The Yale Jewish community, including students, faculty, alumni, parents, community members and friends, are invited to join in celebrating the new year of 5781 together with Slifka Center. In this time of separation and confusion, we will come together in community, conversation, and prayer – virtually – with hopes of a good and healthy new year.
Below you will find information about online conversations on the themes of renewal and transformation – and prayer services.
All online services and events are open to everyone, with no need for registration or payment. Donations make our work possible, and we hope you will make a tax-deductible contribution to Slifka Center in honor of the new Jewish year. Donations can be made here.
We hope you will join us.
Should you have any questions, please do not hesitate to reach out to Evan Wexler at email@example.com.
All listed services are Reform services only. (Conservative and Orthodox services are open only to Yale students living in New Haven.)
Erev Rosh Hashanah Reform Service: Friday, September 18th, 7pm ET
https://yale.zoom.us/j/99446505888 or by telephone: 646 568 7788; Meeting ID: 994 4650 5888
View the Mishkan haNefesh Prayerbook that we will be following here.
Kol Nidrei Reform Service: Sunday, September 27th, 7pm ET
https://yale.zoom.us/j/99069239179 or by telephone: 646 568 7788; Meeting ID: 990 6923 9179
Yizkor Service: Monday, September 28th, 2pm ET
https://yale.zoom.us/j/94367492659 or by telephone: 646 568 7788; Meeting ID: 943 6749 2659
Monday, September 14, 8pm ET: Right Speech as Repentance and Redemption: Rosh Hashanah in an Age of Post-Truth Politics taught by Rabbi Jason Rubenstein, Howard M. Holtzmann Jewish Chaplain at Yale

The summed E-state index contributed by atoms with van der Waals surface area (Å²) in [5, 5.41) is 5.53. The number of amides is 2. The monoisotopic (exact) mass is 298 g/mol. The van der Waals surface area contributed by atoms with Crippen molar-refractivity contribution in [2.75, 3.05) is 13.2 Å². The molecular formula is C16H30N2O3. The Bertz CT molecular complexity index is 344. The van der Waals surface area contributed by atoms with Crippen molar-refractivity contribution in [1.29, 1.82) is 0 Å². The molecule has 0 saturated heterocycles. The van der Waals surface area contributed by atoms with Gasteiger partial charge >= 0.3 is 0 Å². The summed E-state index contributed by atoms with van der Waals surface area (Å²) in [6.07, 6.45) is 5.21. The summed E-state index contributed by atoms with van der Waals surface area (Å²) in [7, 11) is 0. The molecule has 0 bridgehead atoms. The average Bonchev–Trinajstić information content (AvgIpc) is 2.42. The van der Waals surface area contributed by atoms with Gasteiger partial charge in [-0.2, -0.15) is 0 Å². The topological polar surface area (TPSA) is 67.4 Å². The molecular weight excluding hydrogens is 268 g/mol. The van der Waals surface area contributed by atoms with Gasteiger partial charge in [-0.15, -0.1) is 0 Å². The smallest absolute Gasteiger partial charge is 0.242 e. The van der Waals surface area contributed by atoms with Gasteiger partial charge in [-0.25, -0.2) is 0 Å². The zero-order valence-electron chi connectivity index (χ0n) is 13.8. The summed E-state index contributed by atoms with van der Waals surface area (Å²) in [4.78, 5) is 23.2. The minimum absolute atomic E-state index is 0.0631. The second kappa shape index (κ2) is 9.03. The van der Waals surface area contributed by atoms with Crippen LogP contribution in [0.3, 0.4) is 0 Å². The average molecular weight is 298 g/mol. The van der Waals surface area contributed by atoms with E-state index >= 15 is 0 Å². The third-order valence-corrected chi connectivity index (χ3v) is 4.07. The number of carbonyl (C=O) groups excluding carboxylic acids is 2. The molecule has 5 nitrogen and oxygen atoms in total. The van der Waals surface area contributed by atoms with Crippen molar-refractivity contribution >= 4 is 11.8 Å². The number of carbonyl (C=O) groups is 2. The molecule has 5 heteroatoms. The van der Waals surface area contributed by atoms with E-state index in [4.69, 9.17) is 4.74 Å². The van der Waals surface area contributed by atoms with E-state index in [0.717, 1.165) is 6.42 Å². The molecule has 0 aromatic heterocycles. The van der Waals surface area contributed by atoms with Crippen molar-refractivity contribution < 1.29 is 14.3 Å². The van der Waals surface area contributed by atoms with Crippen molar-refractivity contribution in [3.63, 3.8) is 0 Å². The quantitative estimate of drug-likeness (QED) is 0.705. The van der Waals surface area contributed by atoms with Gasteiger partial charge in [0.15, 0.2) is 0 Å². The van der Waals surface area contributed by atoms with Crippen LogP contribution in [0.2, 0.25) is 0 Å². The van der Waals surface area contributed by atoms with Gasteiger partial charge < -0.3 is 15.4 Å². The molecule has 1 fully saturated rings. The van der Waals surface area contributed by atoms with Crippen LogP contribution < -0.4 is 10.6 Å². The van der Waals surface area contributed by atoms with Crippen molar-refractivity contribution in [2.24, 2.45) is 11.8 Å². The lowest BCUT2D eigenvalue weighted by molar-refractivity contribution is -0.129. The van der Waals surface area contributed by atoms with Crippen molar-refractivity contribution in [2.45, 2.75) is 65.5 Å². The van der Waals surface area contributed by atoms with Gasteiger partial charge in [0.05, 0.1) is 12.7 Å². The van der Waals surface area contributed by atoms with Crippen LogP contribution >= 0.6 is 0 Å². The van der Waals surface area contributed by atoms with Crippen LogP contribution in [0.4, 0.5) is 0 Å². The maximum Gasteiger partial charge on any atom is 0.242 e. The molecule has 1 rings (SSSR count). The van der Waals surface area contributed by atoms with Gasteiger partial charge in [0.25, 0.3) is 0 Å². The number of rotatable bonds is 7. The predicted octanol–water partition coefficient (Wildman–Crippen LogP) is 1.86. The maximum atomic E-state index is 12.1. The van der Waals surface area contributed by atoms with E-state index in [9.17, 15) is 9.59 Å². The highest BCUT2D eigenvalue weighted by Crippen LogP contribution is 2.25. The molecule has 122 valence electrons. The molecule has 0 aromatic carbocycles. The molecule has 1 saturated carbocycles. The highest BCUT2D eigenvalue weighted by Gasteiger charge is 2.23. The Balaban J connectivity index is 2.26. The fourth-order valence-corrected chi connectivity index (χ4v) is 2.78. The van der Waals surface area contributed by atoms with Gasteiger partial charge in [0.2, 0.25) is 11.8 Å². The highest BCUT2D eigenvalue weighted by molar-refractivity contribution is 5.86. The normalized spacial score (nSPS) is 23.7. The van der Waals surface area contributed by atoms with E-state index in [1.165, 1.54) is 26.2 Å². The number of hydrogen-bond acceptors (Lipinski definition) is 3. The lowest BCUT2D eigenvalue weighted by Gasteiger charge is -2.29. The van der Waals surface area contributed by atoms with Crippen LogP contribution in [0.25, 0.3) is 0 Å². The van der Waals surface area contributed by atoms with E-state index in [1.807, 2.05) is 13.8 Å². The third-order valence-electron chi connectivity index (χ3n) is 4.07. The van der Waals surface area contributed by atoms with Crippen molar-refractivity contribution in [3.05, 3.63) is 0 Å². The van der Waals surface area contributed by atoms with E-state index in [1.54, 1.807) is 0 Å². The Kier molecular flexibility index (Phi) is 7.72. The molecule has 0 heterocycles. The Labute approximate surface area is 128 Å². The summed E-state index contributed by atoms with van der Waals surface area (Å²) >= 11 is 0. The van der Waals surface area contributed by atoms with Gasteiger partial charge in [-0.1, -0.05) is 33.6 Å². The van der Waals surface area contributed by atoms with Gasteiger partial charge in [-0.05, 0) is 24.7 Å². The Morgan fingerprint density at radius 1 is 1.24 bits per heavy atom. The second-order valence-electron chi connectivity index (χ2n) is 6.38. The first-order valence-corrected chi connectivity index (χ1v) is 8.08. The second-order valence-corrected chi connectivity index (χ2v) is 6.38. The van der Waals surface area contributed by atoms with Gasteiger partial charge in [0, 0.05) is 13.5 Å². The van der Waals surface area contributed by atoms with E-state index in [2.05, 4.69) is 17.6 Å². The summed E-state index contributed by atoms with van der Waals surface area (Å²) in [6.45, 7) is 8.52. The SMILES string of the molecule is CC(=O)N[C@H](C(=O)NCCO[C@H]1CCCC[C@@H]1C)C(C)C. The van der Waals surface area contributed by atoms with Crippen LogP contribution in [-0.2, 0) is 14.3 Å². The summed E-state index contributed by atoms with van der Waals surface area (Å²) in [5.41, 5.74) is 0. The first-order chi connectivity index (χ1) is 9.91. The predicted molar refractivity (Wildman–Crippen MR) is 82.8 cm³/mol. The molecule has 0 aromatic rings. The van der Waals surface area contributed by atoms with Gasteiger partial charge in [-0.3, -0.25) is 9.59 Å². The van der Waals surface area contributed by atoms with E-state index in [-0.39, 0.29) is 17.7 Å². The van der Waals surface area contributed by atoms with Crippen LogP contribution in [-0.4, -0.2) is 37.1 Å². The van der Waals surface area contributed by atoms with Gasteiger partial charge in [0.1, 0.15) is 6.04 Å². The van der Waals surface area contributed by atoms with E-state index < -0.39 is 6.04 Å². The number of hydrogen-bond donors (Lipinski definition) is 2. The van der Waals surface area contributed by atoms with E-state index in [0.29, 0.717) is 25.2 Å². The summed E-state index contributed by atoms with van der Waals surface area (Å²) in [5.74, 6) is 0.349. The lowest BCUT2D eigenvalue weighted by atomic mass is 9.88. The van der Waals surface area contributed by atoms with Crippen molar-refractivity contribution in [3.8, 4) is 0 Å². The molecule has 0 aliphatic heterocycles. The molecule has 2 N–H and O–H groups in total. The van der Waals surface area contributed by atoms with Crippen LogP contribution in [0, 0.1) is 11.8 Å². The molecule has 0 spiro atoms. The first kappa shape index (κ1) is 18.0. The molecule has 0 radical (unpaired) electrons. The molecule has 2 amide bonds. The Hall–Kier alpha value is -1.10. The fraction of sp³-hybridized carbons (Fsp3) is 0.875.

We are losing our ability to speak with one another, as language becomes frayed and antagonistic. The restoration of our capacity to know and be known through communication is nothing less than one of the purposes of Rosh Hashana. By putting this idea, as formulated by the delightful 20th-century rabbi Isaac Hutner, in dialogue with Harry Frankfurt’s famous essay ‘on BS’, we will bridge Jewish and American time and values.
You may listen to a recording here.
Wednesday, September 23, 8pm ET: The Prophetic Call of Frederic Douglass with Professor David Blight, Sterling Professor of History and Pulitzer Prize Winner
In this season of reflection and repentance, both individual and collective, questions of racial justice are on the forefront of America’s agenda. This conversation will highlight the legacy of Frederic Douglass, and Professor Blight’s application of the term ‘prophet’ to his life’s work: in hopes of Judaism shedding light on our present moment, and our present moment shedding light on Judaism.
https://yale.zoom.us/j/98424773044 or by telephone: 646 568 7788; Meeting ID: 984 2477 3044
Monday, October 5, 2020, 8pm ET: Fear, Action, Resilience: Jewish Responses to Climate Crisis with Rabbi Nina Beth Cardin
For today’s college students, perhaps no issue is as daunting as what the future of the Earth’s climate will mean for their lives and those of their children. On Sukkot, the Jewish calendar turns its focus to agricultural flourishing, and invites us to consider the health of the planet in a religious frame. Rabbi Nina Beth Cardin, author of some of the most creative Jewish environmental thinking of recent years, will be our guide in this intellectual and emotional exploration.
https://yale.zoom.us/j/99032705459 or by telephone: 646 568 7788; Meeting ID: 990 3270 5459